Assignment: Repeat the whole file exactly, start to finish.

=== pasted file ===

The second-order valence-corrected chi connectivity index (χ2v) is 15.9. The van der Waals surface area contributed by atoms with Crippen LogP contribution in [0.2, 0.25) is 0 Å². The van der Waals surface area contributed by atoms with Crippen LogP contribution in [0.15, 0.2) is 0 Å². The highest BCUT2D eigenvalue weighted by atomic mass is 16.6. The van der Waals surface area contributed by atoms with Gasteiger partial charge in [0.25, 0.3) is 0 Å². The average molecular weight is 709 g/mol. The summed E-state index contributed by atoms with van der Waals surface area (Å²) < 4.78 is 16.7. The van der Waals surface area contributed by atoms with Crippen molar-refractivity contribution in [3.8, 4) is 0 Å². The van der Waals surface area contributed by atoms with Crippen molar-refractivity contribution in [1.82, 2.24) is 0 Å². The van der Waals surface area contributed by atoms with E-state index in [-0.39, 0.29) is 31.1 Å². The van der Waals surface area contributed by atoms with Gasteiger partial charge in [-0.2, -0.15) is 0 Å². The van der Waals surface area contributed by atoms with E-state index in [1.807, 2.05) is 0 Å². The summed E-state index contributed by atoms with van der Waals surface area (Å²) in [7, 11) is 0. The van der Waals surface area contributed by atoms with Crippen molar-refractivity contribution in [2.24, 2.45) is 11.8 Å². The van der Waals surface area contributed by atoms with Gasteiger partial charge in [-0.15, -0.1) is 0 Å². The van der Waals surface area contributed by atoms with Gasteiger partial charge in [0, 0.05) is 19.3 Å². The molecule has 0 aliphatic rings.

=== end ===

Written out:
The second-order valence-corrected chi connectivity index (χ2v) is 15.9. The van der Waals surface area contributed by atoms with Crippen LogP contribution in [0.2, 0.25) is 0 Å². The van der Waals surface area contributed by atoms with Crippen LogP contribution in [0.15, 0.2) is 0 Å². The highest BCUT2D eigenvalue weighted by atomic mass is 16.6. The van der Waals surface area contributed by atoms with Gasteiger partial charge in [0.25, 0.3) is 0 Å². The average molecular weight is 709 g/mol. The summed E-state index contributed by atoms with van der Waals surface area (Å²) < 4.78 is 16.7. The van der Waals surface area contributed by atoms with Crippen molar-refractivity contribution in [3.8, 4) is 0 Å². The van der Waals surface area contributed by atoms with Crippen molar-refractivity contribution in [1.82, 2.24) is 0 Å². The van der Waals surface area contributed by atoms with E-state index in [-0.39, 0.29) is 31.1 Å². The van der Waals surface area contributed by atoms with Gasteiger partial charge in [-0.2, -0.15) is 0 Å². The van der Waals surface area contributed by atoms with E-state index in [1.807, 2.05) is 0 Å². The summed E-state index contributed by atoms with van der Waals surface area (Å²) in [7, 11) is 0. The van der Waals surface area contributed by atoms with Crippen molar-refractivity contribution in [2.24, 2.45) is 11.8 Å². The van der Waals surface area contributed by atoms with Gasteiger partial charge in [-0.15, -0.1) is 0 Å². The van der Waals surface area contributed by atoms with Gasteiger partial charge in [0, 0.05) is 19.3 Å². The molecule has 0 aliphatic rings.